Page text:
The director of planning and economic development for the City of St. Paul sits down with Architecture MN to discuss the city’s efforts to fuel economic opportunity and growth with a rich array of existing cultural assets
Interview by Sheri Hansen
Tell us about your career path to the City of St. Paul’s Planning and Economic Development Department.
My father was an architect in India; I watched him learn the profession, work his way through all the exams, and establish his practice as I was growing up. I even worked in his office as a teenager—I was fascinated by the designs he created and his approach to working with his clients to develop unique solutions that fit their needs.
I came to Minnesota in 1987 from the University of Notre Dame, where I completed my Ph.D. in economic development, and served as an economist at Concordia University. My work focused on the economic contributions of immigrants and minorities, documenting their positive impact on communities and economies. Immigrant communities contribute as entrepreneurs, consumers, taxpayers, and civic participants; they create global trade networks and cultural capital and trade. When you put all those elements together, there’s quite a substantial impact on a local economy and community.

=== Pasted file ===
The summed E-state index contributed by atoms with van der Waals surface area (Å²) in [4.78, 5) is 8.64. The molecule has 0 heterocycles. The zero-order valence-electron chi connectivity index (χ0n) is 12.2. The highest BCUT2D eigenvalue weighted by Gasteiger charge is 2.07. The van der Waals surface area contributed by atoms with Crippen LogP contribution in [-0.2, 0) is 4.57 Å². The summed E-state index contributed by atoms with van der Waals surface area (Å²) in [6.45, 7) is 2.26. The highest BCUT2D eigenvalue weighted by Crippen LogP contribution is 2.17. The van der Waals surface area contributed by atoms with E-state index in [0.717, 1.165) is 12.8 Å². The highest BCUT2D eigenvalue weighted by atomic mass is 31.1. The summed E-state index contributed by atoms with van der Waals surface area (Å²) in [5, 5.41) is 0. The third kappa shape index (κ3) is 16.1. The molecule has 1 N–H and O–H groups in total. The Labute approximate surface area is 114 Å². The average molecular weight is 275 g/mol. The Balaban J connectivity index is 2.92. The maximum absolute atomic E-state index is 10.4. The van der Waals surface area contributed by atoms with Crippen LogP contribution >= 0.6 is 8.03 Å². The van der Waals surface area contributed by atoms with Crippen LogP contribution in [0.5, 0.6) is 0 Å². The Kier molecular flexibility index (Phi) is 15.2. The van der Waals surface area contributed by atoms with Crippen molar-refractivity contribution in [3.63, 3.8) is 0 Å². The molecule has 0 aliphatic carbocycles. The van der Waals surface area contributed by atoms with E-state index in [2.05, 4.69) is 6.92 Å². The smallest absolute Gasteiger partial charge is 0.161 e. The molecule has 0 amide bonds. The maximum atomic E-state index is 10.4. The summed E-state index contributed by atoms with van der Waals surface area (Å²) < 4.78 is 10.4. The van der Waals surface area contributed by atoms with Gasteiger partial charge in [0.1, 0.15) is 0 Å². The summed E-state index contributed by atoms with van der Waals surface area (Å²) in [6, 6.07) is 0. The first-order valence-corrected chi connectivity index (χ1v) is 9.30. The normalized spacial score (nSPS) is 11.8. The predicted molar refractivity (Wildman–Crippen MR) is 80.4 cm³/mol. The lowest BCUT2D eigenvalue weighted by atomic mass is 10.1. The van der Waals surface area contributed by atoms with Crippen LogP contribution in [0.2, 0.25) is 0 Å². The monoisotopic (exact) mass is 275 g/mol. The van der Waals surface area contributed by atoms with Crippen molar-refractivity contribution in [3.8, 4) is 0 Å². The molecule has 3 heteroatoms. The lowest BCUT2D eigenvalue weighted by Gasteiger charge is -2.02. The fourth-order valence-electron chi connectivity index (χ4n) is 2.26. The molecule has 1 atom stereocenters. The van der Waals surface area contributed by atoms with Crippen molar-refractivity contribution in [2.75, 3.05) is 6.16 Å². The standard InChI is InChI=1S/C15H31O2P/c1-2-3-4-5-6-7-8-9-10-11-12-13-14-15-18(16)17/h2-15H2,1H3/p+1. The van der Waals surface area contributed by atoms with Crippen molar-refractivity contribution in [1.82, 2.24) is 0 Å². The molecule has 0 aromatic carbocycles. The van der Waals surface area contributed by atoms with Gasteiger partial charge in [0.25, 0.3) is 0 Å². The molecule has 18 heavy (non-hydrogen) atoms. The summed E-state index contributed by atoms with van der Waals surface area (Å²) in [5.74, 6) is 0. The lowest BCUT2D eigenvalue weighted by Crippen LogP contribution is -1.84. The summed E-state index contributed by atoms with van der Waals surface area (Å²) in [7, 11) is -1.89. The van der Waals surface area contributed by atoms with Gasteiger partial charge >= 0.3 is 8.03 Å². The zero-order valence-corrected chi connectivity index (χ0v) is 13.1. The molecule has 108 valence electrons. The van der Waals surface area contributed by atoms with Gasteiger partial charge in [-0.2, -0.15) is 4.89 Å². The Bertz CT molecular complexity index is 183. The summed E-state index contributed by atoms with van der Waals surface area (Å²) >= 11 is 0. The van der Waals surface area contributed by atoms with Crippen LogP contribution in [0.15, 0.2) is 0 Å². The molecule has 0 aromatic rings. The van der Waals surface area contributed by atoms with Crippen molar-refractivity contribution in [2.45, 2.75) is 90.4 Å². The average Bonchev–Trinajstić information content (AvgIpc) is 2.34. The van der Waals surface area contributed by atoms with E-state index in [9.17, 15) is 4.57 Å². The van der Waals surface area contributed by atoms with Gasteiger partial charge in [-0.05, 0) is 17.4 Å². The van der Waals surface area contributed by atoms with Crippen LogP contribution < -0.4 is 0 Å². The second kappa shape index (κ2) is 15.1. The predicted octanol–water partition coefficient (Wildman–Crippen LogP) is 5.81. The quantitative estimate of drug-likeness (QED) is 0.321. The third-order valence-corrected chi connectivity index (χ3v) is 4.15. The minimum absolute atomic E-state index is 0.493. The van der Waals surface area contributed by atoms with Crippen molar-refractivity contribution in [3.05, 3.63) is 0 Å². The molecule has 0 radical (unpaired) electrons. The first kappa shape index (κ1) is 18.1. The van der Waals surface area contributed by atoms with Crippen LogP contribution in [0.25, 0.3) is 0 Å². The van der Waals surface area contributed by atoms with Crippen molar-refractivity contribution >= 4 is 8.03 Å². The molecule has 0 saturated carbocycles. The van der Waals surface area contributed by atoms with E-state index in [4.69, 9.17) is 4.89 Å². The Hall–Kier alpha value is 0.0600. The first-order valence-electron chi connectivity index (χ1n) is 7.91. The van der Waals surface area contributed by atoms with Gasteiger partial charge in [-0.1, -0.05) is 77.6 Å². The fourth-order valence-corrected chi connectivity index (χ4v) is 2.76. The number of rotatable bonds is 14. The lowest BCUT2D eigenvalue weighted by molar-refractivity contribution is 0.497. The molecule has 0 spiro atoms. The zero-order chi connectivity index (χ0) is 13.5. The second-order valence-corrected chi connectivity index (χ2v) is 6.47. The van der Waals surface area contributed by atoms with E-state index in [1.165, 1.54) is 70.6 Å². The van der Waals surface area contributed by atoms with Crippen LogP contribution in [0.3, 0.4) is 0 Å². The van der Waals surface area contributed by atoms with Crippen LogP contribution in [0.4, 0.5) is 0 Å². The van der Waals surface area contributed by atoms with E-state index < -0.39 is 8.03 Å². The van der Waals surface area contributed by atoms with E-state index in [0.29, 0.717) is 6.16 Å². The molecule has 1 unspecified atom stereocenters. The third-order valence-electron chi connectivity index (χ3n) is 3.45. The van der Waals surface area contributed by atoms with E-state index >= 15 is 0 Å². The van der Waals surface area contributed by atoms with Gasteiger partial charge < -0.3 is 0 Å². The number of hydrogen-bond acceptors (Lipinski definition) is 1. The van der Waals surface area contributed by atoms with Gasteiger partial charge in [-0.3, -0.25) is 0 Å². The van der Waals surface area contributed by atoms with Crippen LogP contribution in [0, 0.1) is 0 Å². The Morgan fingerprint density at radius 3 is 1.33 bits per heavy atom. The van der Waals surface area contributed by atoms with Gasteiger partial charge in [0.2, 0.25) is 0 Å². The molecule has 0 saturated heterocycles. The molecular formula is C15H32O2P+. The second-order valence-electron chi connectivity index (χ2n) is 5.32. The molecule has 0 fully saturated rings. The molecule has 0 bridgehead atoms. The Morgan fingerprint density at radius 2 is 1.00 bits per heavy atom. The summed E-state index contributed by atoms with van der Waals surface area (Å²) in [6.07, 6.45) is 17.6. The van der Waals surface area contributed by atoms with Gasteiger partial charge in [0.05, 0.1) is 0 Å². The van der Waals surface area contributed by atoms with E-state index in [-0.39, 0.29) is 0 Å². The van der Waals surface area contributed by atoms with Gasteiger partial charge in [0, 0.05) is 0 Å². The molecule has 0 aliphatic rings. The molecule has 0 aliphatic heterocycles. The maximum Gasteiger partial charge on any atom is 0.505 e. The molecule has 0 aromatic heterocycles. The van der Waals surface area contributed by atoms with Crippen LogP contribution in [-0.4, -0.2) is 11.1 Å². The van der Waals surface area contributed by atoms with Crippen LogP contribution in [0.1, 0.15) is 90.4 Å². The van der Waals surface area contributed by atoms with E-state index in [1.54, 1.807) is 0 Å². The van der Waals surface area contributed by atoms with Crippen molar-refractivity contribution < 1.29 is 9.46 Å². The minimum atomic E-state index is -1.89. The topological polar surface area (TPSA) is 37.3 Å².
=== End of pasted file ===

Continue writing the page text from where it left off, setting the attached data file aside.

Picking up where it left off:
I was also involved in developing the concept of what we now call cultural destination areas, which has become a very important initiative of Mayor Melvin Carter III. When you look at the map of St. Paul, you see all kinds of diversity, which may in the past have been seen in a deficit context. But Mayor Carter sees the cultural assets there, including language, food, music, and talented people. These assets can play a transformational role in wealth building, and this concept has emerged over the years in St. Paul around Little Mekong, Little Africa, and Rondo. It’s a platform on which cultural assets can infuse economic-development activities, which leads to jobs and business development.